So even while this affirmation might be somewhat superficial, we crave it because we are social people. God has created us to live not alone, but with others, in families and in community. So we have created these social networks to help us feel connected and valued.
But as MIT professor Sherry Turkle has discovered, people today report feeling simultaneously more connected and lonelier than ever before.
Because while we may crave affirmation, what we need is acceptance.
Acceptance. Being welcomed and valued just as you are.
“All are worthy, All are welcome,” we say here at Good Shepherd. It means that we don’t expect you to change who you are before you belong here. That you can be the person God made you to be – with no strings attached – and we accept you.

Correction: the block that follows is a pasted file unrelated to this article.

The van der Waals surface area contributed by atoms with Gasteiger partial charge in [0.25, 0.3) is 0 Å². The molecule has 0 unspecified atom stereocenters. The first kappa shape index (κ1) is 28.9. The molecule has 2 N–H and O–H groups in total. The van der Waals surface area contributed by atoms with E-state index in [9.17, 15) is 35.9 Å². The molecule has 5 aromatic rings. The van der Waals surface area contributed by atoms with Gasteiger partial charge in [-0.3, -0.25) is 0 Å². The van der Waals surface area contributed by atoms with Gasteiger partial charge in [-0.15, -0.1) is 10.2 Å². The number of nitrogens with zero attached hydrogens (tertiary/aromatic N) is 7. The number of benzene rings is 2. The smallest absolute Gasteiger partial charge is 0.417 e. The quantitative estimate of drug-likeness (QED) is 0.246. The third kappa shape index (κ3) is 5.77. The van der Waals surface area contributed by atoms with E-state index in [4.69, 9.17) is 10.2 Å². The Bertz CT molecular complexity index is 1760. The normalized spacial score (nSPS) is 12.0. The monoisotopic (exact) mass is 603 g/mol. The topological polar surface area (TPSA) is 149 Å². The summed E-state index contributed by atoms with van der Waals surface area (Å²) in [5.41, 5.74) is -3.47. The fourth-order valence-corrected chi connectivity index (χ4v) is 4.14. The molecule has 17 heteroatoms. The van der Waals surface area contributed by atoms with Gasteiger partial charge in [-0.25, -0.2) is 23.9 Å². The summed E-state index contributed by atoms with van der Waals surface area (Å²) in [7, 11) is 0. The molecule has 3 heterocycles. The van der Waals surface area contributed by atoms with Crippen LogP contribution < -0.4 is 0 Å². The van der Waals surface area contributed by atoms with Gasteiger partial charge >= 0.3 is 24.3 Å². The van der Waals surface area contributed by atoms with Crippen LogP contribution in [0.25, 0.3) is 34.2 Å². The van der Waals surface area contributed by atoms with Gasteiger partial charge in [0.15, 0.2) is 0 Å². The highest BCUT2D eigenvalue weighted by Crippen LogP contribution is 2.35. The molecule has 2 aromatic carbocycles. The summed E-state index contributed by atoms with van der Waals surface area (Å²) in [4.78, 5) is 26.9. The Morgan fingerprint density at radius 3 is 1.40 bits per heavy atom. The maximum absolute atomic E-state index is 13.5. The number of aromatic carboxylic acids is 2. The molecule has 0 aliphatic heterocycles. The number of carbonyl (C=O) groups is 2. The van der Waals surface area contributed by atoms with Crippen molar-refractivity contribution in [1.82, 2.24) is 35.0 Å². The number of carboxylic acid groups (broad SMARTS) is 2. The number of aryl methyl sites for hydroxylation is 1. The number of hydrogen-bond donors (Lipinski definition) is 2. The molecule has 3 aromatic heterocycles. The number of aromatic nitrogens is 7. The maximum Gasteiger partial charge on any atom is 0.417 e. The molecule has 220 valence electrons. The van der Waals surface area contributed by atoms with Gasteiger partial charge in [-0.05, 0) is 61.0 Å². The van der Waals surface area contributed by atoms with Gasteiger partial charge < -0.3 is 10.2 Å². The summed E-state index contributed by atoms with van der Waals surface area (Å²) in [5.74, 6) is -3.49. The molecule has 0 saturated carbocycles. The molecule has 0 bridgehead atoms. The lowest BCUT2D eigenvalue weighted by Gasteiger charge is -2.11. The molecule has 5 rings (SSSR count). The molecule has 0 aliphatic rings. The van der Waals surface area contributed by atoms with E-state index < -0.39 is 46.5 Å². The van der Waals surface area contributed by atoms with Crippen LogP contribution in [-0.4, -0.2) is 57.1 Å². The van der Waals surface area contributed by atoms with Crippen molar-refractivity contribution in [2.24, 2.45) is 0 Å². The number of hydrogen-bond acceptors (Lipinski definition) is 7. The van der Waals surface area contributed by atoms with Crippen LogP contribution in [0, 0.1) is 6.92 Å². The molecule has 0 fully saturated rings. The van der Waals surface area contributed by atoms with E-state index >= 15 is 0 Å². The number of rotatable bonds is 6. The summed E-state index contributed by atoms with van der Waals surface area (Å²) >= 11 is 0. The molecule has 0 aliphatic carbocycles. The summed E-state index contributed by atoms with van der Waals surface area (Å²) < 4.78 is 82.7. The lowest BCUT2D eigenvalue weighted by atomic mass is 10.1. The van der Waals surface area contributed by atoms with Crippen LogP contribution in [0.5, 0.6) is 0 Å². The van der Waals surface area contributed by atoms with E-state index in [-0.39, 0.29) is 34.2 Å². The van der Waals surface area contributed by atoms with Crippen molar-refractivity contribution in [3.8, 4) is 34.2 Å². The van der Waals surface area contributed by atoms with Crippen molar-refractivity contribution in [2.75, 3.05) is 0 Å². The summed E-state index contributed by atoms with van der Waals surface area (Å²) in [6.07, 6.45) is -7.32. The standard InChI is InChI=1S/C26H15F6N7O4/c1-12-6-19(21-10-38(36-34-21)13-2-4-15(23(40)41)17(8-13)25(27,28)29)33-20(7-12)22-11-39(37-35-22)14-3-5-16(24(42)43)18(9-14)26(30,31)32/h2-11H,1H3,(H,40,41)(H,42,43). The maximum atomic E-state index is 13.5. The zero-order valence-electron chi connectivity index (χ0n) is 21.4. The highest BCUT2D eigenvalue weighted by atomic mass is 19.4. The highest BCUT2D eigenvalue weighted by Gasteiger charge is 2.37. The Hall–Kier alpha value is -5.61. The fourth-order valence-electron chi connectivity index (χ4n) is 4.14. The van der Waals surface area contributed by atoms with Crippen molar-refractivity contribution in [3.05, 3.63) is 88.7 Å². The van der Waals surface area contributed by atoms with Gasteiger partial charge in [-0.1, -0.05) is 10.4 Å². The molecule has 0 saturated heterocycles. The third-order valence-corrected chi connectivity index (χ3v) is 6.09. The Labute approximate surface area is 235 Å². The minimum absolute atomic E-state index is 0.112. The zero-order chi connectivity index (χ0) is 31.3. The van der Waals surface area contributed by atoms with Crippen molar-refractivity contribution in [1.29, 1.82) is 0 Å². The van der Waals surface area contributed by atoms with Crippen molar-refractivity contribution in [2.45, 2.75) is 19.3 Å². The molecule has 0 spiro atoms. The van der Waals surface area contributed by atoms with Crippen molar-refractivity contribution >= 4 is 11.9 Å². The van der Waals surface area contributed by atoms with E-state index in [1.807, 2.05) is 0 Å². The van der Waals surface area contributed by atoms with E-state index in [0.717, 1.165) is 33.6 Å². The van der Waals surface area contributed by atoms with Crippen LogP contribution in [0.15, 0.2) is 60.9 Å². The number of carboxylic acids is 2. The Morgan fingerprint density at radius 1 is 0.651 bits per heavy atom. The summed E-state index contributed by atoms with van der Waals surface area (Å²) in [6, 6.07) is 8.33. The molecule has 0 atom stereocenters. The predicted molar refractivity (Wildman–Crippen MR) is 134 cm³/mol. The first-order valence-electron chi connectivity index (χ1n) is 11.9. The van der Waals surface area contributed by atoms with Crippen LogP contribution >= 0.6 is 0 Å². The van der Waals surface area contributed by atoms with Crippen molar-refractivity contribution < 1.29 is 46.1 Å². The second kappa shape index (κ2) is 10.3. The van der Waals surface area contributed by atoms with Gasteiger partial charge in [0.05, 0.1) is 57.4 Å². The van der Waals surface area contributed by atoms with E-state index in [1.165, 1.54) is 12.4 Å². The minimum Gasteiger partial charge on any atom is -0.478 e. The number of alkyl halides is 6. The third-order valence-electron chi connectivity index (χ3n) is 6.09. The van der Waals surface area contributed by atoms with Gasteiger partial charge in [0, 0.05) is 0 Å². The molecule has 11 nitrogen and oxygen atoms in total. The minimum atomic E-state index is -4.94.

Now, if I’m honest up here I’ll also admit that we don’t always get this 100% right as a community of faith, but it’s what we believe God is calling us to do and be, so it’s what we’re trying to do and be. A place where everyone is welcome, feels at home, and is challenged to grow and sew God’s love deeper and wider.
Acceptance. Belonging. Beloved.
This is what our baptism means. That we are accepted by God as we are, and offered a new chance to live into that acceptance. That we belong in a wide community of faith that proclaims hope and justice and love. And that as we constantly grow and change and live into who God has named and claimed us to be, we are beloved. Unconditionally. All the time.
“You are my child, my beloved. With you I am well pleased.”